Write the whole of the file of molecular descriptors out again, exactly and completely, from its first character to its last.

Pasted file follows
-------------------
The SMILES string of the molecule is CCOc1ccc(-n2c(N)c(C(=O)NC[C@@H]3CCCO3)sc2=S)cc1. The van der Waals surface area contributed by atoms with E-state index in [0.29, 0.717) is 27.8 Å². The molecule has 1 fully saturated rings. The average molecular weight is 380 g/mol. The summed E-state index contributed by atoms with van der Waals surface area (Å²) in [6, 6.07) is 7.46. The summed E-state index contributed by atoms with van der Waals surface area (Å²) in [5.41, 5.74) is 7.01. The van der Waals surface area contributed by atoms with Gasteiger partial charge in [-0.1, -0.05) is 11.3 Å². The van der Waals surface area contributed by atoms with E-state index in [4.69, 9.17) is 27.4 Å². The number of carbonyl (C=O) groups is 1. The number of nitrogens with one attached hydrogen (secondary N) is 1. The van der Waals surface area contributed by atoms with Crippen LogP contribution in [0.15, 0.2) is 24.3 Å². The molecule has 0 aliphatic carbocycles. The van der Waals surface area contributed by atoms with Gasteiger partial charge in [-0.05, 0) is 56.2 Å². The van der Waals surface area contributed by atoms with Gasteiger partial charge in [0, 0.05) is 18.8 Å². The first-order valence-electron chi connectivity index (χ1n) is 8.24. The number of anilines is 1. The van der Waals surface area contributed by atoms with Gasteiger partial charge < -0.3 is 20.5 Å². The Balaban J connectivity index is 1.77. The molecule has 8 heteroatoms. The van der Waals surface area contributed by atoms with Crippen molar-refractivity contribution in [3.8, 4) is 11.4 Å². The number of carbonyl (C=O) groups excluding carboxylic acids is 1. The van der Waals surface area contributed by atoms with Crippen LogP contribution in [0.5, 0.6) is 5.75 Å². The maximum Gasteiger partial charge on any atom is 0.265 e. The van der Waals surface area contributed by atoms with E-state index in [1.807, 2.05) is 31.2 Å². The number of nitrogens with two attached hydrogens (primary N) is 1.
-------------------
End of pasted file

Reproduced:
The SMILES string of the molecule is CCOc1ccc(-n2c(N)c(C(=O)NC[C@@H]3CCCO3)sc2=S)cc1. The van der Waals surface area contributed by atoms with E-state index in [0.29, 0.717) is 27.8 Å². The molecule has 1 fully saturated rings. The average molecular weight is 380 g/mol. The summed E-state index contributed by atoms with van der Waals surface area (Å²) in [6, 6.07) is 7.46. The summed E-state index contributed by atoms with van der Waals surface area (Å²) in [5.41, 5.74) is 7.01. The van der Waals surface area contributed by atoms with Gasteiger partial charge in [-0.1, -0.05) is 11.3 Å². The van der Waals surface area contributed by atoms with E-state index in [4.69, 9.17) is 27.4 Å². The number of carbonyl (C=O) groups is 1. The number of nitrogens with one attached hydrogen (secondary N) is 1. The van der Waals surface area contributed by atoms with Crippen LogP contribution in [0.15, 0.2) is 24.3 Å². The molecule has 0 aliphatic carbocycles. The van der Waals surface area contributed by atoms with Gasteiger partial charge in [-0.05, 0) is 56.2 Å². The van der Waals surface area contributed by atoms with Gasteiger partial charge in [0, 0.05) is 18.8 Å². The first-order valence-electron chi connectivity index (χ1n) is 8.24. The number of anilines is 1. The van der Waals surface area contributed by atoms with Gasteiger partial charge < -0.3 is 20.5 Å². The Balaban J connectivity index is 1.77. The molecule has 8 heteroatoms. The van der Waals surface area contributed by atoms with Crippen molar-refractivity contribution in [3.8, 4) is 11.4 Å². The number of carbonyl (C=O) groups excluding carboxylic acids is 1. The van der Waals surface area contributed by atoms with Crippen LogP contribution in [0.5, 0.6) is 5.75 Å². The maximum Gasteiger partial charge on any atom is 0.265 e. The van der Waals surface area contributed by atoms with E-state index in [1.807, 2.05) is 31.2 Å². The number of nitrogens with two attached hydrogens (primary N) is 1.